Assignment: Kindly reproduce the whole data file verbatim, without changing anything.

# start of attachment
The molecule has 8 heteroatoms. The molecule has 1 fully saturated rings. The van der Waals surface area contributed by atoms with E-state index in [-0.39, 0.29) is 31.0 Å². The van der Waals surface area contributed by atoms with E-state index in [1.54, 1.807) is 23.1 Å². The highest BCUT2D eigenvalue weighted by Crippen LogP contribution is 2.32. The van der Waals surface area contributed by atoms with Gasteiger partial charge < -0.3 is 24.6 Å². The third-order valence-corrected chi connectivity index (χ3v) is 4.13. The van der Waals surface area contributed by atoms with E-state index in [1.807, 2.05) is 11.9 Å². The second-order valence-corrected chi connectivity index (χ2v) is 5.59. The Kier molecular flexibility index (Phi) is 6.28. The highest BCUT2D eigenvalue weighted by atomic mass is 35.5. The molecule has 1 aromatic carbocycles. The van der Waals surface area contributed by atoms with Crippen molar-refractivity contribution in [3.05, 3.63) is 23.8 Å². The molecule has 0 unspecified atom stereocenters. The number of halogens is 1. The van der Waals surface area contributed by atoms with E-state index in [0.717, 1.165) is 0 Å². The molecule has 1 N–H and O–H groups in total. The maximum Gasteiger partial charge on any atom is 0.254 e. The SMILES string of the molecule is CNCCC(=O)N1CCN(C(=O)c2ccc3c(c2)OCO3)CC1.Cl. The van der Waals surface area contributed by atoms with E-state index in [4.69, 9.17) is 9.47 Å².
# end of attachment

The molecule has 8 heteroatoms. The molecule has 1 fully saturated rings. The van der Waals surface area contributed by atoms with E-state index in [-0.39, 0.29) is 31.0 Å². The van der Waals surface area contributed by atoms with E-state index in [1.54, 1.807) is 23.1 Å². The highest BCUT2D eigenvalue weighted by Crippen LogP contribution is 2.32. The van der Waals surface area contributed by atoms with Gasteiger partial charge < -0.3 is 24.6 Å². The third-order valence-corrected chi connectivity index (χ3v) is 4.13. The van der Waals surface area contributed by atoms with E-state index in [1.807, 2.05) is 11.9 Å². The second-order valence-corrected chi connectivity index (χ2v) is 5.59. The Kier molecular flexibility index (Phi) is 6.28. The highest BCUT2D eigenvalue weighted by atomic mass is 35.5. The molecule has 1 aromatic carbocycles. The van der Waals surface area contributed by atoms with Crippen molar-refractivity contribution in [3.05, 3.63) is 23.8 Å². The molecule has 0 unspecified atom stereocenters. The number of halogens is 1. The van der Waals surface area contributed by atoms with E-state index in [0.717, 1.165) is 0 Å². The molecule has 1 N–H and O–H groups in total. The maximum Gasteiger partial charge on any atom is 0.254 e. The SMILES string of the molecule is CNCCC(=O)N1CCN(C(=O)c2ccc3c(c2)OCO3)CC1.Cl. The van der Waals surface area contributed by atoms with E-state index in [4.69, 9.17) is 9.47 Å².